Indeed, it is this sort of dialogue that has made the film legendary and given it so much energy and life. Each man bellows at the other as if competing in a deathly mushaira. But their words veer dangerously close to the sexual. They refer constantly to hearts, their fingers and palms, hair and lips. They speak of licking the other’s blood and tasting each other. There is masculine brutishness on display but also a palatable sexual frisson.
The gandasa and lathi fights are the final element of this strange peacock dance. The men charge, they defend, they tumble. Noorie, as is to be expected, suffers more blows than Maula, but his arched eyebrow and uproarious laugh leaves the competition open for a rematch.
The playful nature of the men’s enmity especially shines forth in one remarkable scene. After indulging in yet another bloody battle, the police arrest both men. As the constables transport them to jail (in tongas), Maula and Noori are joined by their goondas who break into a muqabala-e-geet (singing competition) detailing the achievements of their respective heroes. Like parties of qawwals at a wedding, the singers entertain Maula and Noori who gaze lovingly toward each other as if their rivalry is some inside joke.
Inayat Hussain Bhatti’s score is another secret of Maula Jatt’s success. Taking cues from Italian composer Ennio Morricone’s classic spaghetti Western soundtracks of the 1960s, Bhatti uses haunting and spare percussion along with elongated electronic drone notes to create an eerie tension. For long passages, silence is the chief sound. The camera zooms in close or contemplates Maula’s riveting eyes. We hear nothing but perhaps a pebble or two underfoot. But when it’s time for a fight, Bhatti deploys snapping electric guitar runs and a fidgety Hammond organ to bring you to the edge of your seat.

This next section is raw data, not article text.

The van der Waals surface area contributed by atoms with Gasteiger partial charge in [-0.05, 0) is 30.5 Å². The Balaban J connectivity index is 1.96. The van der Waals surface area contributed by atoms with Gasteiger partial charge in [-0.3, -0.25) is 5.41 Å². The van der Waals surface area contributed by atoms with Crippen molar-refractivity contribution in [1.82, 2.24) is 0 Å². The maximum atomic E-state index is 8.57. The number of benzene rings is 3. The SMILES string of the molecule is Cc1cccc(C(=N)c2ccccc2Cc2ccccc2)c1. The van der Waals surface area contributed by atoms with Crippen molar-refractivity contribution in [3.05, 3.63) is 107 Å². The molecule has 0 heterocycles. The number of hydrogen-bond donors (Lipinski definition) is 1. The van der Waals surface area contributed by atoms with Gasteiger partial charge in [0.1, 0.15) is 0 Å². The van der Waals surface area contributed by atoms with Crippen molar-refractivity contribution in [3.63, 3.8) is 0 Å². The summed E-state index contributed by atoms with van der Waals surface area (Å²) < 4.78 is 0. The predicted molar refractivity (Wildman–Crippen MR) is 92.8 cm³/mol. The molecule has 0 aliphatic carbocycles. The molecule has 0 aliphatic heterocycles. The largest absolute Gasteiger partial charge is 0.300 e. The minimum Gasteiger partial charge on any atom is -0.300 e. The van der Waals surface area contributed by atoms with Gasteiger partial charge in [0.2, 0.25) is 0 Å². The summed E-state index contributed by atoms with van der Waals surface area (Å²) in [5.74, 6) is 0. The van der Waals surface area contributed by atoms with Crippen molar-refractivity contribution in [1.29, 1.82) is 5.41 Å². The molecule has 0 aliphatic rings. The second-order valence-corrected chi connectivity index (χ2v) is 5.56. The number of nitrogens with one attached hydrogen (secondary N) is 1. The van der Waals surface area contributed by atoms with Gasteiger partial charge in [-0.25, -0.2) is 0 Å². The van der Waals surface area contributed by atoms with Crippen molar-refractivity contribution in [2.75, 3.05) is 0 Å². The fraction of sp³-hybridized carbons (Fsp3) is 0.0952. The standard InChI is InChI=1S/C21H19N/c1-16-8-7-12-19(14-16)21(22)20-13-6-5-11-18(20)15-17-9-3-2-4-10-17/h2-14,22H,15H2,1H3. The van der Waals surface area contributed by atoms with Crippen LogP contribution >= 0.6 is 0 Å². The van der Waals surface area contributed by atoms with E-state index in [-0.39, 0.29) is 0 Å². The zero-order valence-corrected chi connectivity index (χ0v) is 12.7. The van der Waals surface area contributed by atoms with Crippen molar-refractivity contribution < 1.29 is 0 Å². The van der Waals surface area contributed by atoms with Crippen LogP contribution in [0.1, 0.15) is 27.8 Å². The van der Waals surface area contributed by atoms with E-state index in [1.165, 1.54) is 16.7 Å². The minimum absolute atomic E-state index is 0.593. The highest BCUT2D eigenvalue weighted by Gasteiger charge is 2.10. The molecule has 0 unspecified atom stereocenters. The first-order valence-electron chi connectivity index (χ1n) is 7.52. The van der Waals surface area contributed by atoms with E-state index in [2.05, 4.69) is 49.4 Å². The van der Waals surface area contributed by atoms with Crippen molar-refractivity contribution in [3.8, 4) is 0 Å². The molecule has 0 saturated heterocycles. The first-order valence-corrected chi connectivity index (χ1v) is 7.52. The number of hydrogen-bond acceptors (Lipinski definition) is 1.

This sort of musical manipulation was rarely heard in Punjabi films at the time. When combined with living colour (all the better to show the bright red blood) instead of the usual grainy black and white, audiences must have found themselves nearly exhausted by sensory experience.
Maula Jatt ran for over 120 weeks despite the government’s attempts to have the movie banned. Rather implausibly, considering their own mandate, the military complained that the film was too violent. However, the producer, Sarwar Bhatti, was able to use the courts to successfully stall the government’s intentions for over two years. By this time the film became a massive phenomenon. Even when, at last, the government compelled Bhatti to produce a heavily redacted version, many movie houses simply reinserted the cuts back into the reel and ignored the generals. Sadly, only censored versions are available today.
From the remove of nearly half a century, it is tempting but probably completely unfair to suggest that the violence which the Zia years unleashed upon Pakistan, and especially the hanging of Zulfikar Ali Bhutto just a few months after Maula Jatt was released, is prefigured in the film. The ultimate subtext of the film is that of the common man’s search for justice, and freedom from oppression. In the final scene, Maula laments the fatal wounding of his frenemy Noori, who lies gasping at his feet with severed limbs. He bellows onto the heavens that what Punjab needs is “Justice, not revenge!” Could the message have been the real reason for the military’s meddling?
Maula Jatt marks the beginning of the end of the Urdu family film, which had completely dominated the industry since 1947. Punjabi action films, soon followed by Pashto soft porn, became and remained the only game in town until relatively recently. But the biggest beneficiary of the Maula Jatt phenomenon was leading man Sultan Rahi. Though he hailed from an Urdu-speaking family and had been a middling star of Urdu and Punjabi films since the early ’60s, it was his performance as Maula Jatt that transformed him into the King of Punjabi and arguably Pakistani filmdom.
For the next two decades, Rahi’s name and image were synonymous with Lollywood. Though he aspired to more serious achievements and spoke in interviews of his unease with his status as ‘Mr Action’, Maula Jatt typecast him forever. In what must be one of the most poignant life stories to come out of Lollywood, Rahi was brutally murdered on January 9, 1996. While driving from Islamabad to Lahore, he was attacked by unknown assailants and left to die in the dark Punjabi night like one of the hundreds of his on-screen enemies.